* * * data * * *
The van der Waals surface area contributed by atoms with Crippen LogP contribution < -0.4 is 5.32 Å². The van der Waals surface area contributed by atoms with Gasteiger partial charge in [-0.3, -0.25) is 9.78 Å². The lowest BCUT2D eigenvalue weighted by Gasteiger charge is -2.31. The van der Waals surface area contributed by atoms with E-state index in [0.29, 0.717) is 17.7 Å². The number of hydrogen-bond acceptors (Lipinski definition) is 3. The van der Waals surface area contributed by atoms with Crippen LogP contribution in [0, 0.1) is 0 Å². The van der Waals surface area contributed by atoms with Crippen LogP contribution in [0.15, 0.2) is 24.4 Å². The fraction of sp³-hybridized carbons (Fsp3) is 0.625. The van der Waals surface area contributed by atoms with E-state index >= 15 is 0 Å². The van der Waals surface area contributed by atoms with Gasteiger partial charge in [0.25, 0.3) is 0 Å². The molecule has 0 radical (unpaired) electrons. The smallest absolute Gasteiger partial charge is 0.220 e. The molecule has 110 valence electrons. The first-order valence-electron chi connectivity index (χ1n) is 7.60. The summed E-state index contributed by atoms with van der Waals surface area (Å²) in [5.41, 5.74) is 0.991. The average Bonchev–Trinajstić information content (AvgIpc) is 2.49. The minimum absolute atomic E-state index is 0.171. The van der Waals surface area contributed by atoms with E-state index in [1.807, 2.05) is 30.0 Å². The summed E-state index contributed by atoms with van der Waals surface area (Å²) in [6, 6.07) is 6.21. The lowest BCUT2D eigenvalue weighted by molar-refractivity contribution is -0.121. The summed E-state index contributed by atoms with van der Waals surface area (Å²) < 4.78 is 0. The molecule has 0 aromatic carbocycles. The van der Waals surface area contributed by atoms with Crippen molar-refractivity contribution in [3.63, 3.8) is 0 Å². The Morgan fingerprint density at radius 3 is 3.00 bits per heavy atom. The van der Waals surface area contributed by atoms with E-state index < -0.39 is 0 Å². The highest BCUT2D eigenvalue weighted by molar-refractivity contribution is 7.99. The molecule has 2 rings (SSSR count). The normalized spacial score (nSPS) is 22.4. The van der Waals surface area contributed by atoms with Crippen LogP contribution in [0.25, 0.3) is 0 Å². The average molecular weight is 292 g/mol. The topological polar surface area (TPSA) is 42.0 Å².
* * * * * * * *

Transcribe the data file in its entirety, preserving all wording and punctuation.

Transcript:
The van der Waals surface area contributed by atoms with Crippen LogP contribution < -0.4 is 5.32 Å². The van der Waals surface area contributed by atoms with Gasteiger partial charge in [-0.3, -0.25) is 9.78 Å². The lowest BCUT2D eigenvalue weighted by Gasteiger charge is -2.31. The van der Waals surface area contributed by atoms with E-state index in [0.29, 0.717) is 17.7 Å². The number of hydrogen-bond acceptors (Lipinski definition) is 3. The van der Waals surface area contributed by atoms with Crippen LogP contribution in [0, 0.1) is 0 Å². The van der Waals surface area contributed by atoms with Crippen LogP contribution in [0.15, 0.2) is 24.4 Å². The fraction of sp³-hybridized carbons (Fsp3) is 0.625. The van der Waals surface area contributed by atoms with E-state index >= 15 is 0 Å². The van der Waals surface area contributed by atoms with Gasteiger partial charge in [0.25, 0.3) is 0 Å². The molecule has 0 radical (unpaired) electrons. The smallest absolute Gasteiger partial charge is 0.220 e. The molecule has 110 valence electrons. The first-order valence-electron chi connectivity index (χ1n) is 7.60. The summed E-state index contributed by atoms with van der Waals surface area (Å²) in [5.41, 5.74) is 0.991. The average Bonchev–Trinajstić information content (AvgIpc) is 2.49. The minimum absolute atomic E-state index is 0.171. The van der Waals surface area contributed by atoms with E-state index in [1.807, 2.05) is 30.0 Å². The summed E-state index contributed by atoms with van der Waals surface area (Å²) in [6, 6.07) is 6.21. The lowest BCUT2D eigenvalue weighted by molar-refractivity contribution is -0.121. The summed E-state index contributed by atoms with van der Waals surface area (Å²) < 4.78 is 0. The molecule has 0 aromatic carbocycles. The van der Waals surface area contributed by atoms with Crippen molar-refractivity contribution in [3.63, 3.8) is 0 Å². The Morgan fingerprint density at radius 3 is 3.00 bits per heavy atom. The van der Waals surface area contributed by atoms with E-state index < -0.39 is 0 Å². The highest BCUT2D eigenvalue weighted by molar-refractivity contribution is 7.99. The molecule has 2 rings (SSSR count). The normalized spacial score (nSPS) is 22.4. The van der Waals surface area contributed by atoms with Crippen LogP contribution in [0.25, 0.3) is 0 Å². The average molecular weight is 292 g/mol. The topological polar surface area (TPSA) is 42.0 Å².